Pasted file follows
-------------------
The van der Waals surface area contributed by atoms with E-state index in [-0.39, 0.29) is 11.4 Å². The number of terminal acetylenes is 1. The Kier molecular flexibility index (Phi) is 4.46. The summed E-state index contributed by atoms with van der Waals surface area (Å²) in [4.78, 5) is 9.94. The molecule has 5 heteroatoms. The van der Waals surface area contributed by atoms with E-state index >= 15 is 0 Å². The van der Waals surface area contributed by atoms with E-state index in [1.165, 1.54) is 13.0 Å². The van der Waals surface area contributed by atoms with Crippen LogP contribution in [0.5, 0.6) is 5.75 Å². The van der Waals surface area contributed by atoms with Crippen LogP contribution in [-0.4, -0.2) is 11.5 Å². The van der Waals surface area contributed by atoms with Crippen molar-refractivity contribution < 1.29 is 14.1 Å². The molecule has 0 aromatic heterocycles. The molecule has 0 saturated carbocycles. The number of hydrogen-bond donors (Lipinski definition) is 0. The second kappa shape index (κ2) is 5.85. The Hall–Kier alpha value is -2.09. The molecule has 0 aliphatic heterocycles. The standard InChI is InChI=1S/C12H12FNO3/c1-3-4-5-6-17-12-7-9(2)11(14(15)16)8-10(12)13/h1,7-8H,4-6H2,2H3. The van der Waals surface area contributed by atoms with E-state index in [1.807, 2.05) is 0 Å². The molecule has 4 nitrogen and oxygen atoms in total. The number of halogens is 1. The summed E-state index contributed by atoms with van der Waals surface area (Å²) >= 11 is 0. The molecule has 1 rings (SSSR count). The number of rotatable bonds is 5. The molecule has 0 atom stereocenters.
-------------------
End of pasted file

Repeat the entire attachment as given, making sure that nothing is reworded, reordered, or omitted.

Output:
The van der Waals surface area contributed by atoms with E-state index in [-0.39, 0.29) is 11.4 Å². The number of terminal acetylenes is 1. The Kier molecular flexibility index (Phi) is 4.46. The summed E-state index contributed by atoms with van der Waals surface area (Å²) in [4.78, 5) is 9.94. The molecule has 5 heteroatoms. The van der Waals surface area contributed by atoms with E-state index >= 15 is 0 Å². The van der Waals surface area contributed by atoms with E-state index in [1.165, 1.54) is 13.0 Å². The van der Waals surface area contributed by atoms with Crippen LogP contribution in [0.5, 0.6) is 5.75 Å². The van der Waals surface area contributed by atoms with Crippen LogP contribution in [-0.4, -0.2) is 11.5 Å². The van der Waals surface area contributed by atoms with Crippen molar-refractivity contribution < 1.29 is 14.1 Å². The molecule has 0 aromatic heterocycles. The molecule has 0 saturated carbocycles. The number of hydrogen-bond donors (Lipinski definition) is 0. The second kappa shape index (κ2) is 5.85. The Hall–Kier alpha value is -2.09. The molecule has 0 aliphatic heterocycles. The standard InChI is InChI=1S/C12H12FNO3/c1-3-4-5-6-17-12-7-9(2)11(14(15)16)8-10(12)13/h1,7-8H,4-6H2,2H3. The van der Waals surface area contributed by atoms with E-state index in [1.807, 2.05) is 0 Å². The molecule has 4 nitrogen and oxygen atoms in total. The number of halogens is 1. The summed E-state index contributed by atoms with van der Waals surface area (Å²) >= 11 is 0. The molecule has 1 rings (SSSR count). The number of rotatable bonds is 5. The molecule has 0 atom stereocenters.